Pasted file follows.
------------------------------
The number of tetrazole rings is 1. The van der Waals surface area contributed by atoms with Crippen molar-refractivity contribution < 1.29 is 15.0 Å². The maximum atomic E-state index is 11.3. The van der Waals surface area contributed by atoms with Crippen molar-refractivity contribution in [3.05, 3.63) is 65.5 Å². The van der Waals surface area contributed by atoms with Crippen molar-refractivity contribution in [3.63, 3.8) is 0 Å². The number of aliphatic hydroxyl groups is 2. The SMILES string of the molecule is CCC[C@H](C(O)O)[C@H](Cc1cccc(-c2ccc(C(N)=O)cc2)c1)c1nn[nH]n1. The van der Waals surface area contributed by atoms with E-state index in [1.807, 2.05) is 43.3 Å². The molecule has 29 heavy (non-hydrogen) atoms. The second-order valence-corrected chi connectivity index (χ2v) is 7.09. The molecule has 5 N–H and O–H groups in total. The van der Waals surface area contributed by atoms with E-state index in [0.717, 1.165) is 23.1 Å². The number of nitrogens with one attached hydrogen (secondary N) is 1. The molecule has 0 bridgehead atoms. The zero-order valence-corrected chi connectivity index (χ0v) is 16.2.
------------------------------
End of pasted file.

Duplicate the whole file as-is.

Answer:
The number of tetrazole rings is 1. The van der Waals surface area contributed by atoms with Crippen molar-refractivity contribution < 1.29 is 15.0 Å². The maximum atomic E-state index is 11.3. The van der Waals surface area contributed by atoms with Crippen molar-refractivity contribution in [3.05, 3.63) is 65.5 Å². The van der Waals surface area contributed by atoms with Crippen molar-refractivity contribution in [3.63, 3.8) is 0 Å². The number of aliphatic hydroxyl groups is 2. The SMILES string of the molecule is CCC[C@H](C(O)O)[C@H](Cc1cccc(-c2ccc(C(N)=O)cc2)c1)c1nn[nH]n1. The van der Waals surface area contributed by atoms with E-state index in [1.807, 2.05) is 43.3 Å². The molecule has 29 heavy (non-hydrogen) atoms. The second-order valence-corrected chi connectivity index (χ2v) is 7.09. The molecule has 5 N–H and O–H groups in total. The van der Waals surface area contributed by atoms with E-state index in [0.717, 1.165) is 23.1 Å². The number of nitrogens with one attached hydrogen (secondary N) is 1. The molecule has 0 bridgehead atoms. The zero-order valence-corrected chi connectivity index (χ0v) is 16.2.